Add flair
Accessories provide depth and  life to any outfit. Belts, hats, necklaces, bracelets, watches, shoes, etc. These are things you can add to most any outfit at any time to dress up any outfit not called "yoga pants."

Dress for the season
We don't all experience drastically different seasons, but even if you live down south where the summers are hot and so are the winters, you can still change your wardrobe up for the seasons. In some parts of the world, you may have 3 or 4 wardrobes, and in others, 2 will suffice. At the beginning of each season, go through your wardrobe and take out what won't work in the season and put it in storage. Take out of storage what you have put away for this upcoming season. This will clean out your closet, making dressing less daunting, and it will also provide variety in life. By the time you're bored with your summer wardrobe, you are now entering your autumn wardrobe.

Only buy it if you love it
You can save money by purposefully shopping for a structured wardrobe. You won't throw away money on garments you wear once or twice and then ignore because it doesn't go with anything else. But since you're not buying 12 pairs of pants, maybe use that budget to buy higher-quality garments. Instead of 6 cotton sweaters, maybe you can live with 1 cashmere sweater and 2 lambswool sweaters. If you don't absolutely love something, or if you're not 100% sure about it, just put it back on the rack and move on. If you change your mind next week, it may still be there.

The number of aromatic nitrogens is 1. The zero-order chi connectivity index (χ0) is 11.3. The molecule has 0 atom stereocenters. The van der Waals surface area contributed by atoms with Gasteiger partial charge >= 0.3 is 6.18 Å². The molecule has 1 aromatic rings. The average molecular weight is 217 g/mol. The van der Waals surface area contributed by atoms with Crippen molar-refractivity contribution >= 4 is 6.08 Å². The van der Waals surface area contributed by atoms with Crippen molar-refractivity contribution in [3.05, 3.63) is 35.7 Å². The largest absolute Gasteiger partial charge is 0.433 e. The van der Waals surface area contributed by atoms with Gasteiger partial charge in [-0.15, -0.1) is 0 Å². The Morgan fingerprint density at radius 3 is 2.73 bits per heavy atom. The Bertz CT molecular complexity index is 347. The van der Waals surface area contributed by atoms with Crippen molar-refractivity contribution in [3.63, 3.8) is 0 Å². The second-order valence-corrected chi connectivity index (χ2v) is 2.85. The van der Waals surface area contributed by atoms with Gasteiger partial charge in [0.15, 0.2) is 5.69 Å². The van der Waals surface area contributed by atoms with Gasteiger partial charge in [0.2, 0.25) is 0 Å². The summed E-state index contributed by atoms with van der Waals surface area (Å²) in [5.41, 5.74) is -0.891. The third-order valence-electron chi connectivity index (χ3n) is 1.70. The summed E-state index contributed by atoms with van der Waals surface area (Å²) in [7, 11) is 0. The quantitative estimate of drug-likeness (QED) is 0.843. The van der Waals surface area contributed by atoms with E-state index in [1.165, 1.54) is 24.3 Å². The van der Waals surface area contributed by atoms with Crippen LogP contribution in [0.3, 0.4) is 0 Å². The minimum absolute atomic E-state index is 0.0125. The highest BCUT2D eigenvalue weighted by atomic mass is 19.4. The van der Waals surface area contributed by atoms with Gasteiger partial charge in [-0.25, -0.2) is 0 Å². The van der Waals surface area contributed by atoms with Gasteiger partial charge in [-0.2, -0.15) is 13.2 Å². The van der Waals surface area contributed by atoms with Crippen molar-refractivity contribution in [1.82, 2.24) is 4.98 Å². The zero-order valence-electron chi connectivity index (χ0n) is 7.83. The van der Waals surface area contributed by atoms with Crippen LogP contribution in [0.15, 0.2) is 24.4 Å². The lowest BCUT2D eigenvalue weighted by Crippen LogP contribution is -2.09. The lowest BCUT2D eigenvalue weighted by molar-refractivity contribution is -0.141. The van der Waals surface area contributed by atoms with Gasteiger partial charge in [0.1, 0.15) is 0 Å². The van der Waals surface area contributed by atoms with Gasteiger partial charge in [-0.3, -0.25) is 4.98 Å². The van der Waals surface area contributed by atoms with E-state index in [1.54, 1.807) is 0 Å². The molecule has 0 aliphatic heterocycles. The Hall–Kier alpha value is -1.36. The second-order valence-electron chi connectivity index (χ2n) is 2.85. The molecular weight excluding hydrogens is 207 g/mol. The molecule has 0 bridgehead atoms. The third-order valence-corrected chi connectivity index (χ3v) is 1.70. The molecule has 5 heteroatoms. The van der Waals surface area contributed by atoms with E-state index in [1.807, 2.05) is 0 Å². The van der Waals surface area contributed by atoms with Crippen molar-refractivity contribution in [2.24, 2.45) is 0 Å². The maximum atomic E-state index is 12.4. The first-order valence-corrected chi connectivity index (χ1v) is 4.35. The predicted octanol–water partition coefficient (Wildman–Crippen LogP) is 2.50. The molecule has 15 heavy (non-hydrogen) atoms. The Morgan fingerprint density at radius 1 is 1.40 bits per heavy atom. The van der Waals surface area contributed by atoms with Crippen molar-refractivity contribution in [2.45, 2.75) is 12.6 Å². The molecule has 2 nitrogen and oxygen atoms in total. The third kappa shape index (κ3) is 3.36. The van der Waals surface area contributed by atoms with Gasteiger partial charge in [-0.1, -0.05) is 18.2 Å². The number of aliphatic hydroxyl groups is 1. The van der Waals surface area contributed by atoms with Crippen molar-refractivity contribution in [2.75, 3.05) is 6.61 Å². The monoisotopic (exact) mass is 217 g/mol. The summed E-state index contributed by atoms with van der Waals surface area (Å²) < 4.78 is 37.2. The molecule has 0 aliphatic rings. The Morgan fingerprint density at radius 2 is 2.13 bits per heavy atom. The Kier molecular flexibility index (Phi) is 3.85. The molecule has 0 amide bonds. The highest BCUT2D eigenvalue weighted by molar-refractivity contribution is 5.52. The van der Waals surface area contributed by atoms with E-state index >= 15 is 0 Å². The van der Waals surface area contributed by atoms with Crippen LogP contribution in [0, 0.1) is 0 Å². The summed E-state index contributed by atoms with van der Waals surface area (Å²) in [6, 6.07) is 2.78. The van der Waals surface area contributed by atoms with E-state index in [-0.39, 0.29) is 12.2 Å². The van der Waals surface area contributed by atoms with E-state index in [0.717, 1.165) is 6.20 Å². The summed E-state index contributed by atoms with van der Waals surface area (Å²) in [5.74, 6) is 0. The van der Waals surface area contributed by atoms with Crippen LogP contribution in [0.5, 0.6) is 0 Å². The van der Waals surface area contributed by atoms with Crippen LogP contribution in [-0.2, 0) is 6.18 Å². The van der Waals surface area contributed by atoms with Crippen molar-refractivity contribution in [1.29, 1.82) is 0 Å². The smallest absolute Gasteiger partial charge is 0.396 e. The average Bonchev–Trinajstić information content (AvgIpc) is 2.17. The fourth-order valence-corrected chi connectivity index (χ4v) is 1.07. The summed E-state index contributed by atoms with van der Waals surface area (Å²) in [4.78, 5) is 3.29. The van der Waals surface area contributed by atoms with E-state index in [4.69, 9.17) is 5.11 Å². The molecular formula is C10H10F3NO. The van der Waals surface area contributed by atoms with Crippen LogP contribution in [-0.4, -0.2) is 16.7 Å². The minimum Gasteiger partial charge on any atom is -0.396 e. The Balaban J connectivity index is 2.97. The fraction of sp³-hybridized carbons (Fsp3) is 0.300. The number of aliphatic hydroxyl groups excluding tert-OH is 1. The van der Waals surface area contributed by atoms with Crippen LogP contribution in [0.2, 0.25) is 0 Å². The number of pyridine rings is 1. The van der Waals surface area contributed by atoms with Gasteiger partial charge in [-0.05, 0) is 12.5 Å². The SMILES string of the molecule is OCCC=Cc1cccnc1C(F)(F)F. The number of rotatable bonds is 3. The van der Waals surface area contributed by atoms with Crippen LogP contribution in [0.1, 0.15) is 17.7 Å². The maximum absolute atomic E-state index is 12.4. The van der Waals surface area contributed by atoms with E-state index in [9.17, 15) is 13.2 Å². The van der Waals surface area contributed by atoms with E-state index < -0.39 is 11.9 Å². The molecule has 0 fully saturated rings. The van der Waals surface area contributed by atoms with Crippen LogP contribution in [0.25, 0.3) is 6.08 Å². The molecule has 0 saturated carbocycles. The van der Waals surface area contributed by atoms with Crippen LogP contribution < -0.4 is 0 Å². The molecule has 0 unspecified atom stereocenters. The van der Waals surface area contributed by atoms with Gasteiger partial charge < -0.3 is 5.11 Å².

By it on clearance
When you plan ahead your wardrobe, you are able to buy items on clearance to wear next year, or from a clearance store like Nordstrom Rack, Marshalls, etc for wear right now. Often times I'll find something I like, and then two months later buy it half off when it goes on sale.

Dress for business
Dressing for business may be the easiest way to dress. It's easier than dressing casually even. Of course many companies have relaxed, casual dress attire which confuses everyone, but don't let that dissuade you, just dress for business and you should do OK. Business attire means neutral colors. White, gray, black, navy, brown, green, and blue. Add color with accessories. You can do with 5 shirts, most of them white, 2 pants in dark gray, and a blazer or sweater in navy. You can decide the colors, but remember that black is moribund, and provides too much contrast for most complexions - opt for gray. You will look serious, and you won't have to think about what to put on so early in the morning.

These tips work equally well for both men and women. Of course a woman's wardrobe is generally bigger because while a man can wear the same suit to work or a wedding, women have different dresses for different occasions. Like I said before, dress for the occasion.

Do you have any shopping tips that help you decide what to buy?